On 30 November the Commission adopted the "Horizon 2020" package (research framework programme, worth EUR 80 billion for the period 2014-2020). The package consists of the following 6 legislative proposals: • Horizon 2020 Regulation, laying down the general objectives, rationale and Union added value, the financial envelope and provisions on control, monitoring and evaluation (codecision); • Rules for Participation, laying down the modes of funding and reimbursement of costs, conditions for participation, selection and award criteria and the rules on ownership, exploitation and dissemination of results (codecision); • Specific Programme H2020, laying down the implementation modalities and the content in terms of the broad lines of activities (consultation); • a separate proposal for the part of Horizon 2020 corresponding to the Euratom Treaty (consultation); • EIT Regulation (codecision); • EIT Strategic Innovation Agenda (codecision);
The last 2 files are part of the Horizon 2020 package, but fall politically under the responsibility of Commissioner Vassiliou (Education, Culture, Multilingualism and Youth).
The programme has three key pillars: 1) supporting the EU’s position as a world leader in science with a dedicated budget of €24.6 billion, 2) help securing industrial leadership in innovation, key technologies and access to capital and support for SMEs a budget of €17.9 billion, and 3) addressing with a budget of €31.7 billion major concerns shared by all Europeans, across six key themes: Health, demographic change and well-being; Food security, sustainable agriculture, marine and maritime research and the bio-economy; Secure, clean and efficient energy; Smart, green and integrated transport; Climate action, resource efficiency and raw materials; and Inclusive, innovative and secure societies.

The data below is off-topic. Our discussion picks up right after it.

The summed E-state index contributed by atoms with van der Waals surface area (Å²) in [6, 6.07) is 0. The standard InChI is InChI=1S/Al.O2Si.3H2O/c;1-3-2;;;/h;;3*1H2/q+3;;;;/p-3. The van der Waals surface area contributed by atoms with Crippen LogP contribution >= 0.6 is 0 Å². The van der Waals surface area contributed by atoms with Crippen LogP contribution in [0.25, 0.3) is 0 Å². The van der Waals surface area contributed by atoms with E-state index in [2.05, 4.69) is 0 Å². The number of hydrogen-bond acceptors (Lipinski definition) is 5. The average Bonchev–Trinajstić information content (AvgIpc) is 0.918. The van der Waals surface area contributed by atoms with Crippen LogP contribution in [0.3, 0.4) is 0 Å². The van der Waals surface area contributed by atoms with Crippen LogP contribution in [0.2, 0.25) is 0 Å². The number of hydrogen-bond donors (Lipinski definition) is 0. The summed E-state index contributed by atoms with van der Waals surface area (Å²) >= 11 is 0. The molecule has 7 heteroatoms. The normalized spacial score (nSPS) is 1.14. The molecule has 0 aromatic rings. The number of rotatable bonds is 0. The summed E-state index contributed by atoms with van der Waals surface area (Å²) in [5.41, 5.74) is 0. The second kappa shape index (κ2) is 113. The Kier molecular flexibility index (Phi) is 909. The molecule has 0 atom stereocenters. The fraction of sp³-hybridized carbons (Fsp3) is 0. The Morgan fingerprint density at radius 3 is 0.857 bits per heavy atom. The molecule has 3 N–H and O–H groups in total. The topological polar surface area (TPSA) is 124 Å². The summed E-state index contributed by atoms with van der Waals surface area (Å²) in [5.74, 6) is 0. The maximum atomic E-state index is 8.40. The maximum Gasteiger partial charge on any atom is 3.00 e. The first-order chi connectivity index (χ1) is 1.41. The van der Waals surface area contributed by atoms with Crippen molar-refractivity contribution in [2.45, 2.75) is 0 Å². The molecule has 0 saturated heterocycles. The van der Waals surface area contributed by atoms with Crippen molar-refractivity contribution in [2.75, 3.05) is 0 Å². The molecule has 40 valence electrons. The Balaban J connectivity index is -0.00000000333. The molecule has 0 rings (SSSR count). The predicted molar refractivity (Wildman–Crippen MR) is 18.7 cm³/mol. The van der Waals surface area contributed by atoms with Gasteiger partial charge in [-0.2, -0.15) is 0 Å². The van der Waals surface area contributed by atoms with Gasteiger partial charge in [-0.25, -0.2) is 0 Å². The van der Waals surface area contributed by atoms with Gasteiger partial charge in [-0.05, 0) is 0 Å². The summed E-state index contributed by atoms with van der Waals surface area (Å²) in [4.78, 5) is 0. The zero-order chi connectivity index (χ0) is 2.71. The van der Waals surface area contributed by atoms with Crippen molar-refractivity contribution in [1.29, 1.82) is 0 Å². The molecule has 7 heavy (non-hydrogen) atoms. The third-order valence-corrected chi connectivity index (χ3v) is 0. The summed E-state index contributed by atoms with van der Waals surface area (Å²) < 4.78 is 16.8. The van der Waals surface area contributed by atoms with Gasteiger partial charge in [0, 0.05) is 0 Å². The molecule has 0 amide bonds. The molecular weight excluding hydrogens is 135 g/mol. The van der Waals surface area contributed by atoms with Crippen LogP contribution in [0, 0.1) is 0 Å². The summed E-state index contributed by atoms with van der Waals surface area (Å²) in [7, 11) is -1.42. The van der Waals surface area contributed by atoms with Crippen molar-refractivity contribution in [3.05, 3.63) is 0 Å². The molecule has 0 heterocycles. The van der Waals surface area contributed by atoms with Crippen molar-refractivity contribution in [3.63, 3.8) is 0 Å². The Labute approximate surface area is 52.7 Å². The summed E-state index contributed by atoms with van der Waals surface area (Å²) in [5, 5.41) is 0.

Most important novelties of the proposed programme: • Stronger focus on ‘societal challenges’ and competitiveness; • Better integration of research and innovation (seamless and coherent funding from idea to market, including the EIT and the former CIP programme) and more support for innovation and activities close to the market; • Simplification (simpler programme architecture, single set of rules, less red tape through an easy to use cost reimbursement model, less paperwork, fewer controls and audits, etc); • More possibilities for new entrants and young, promising scientists.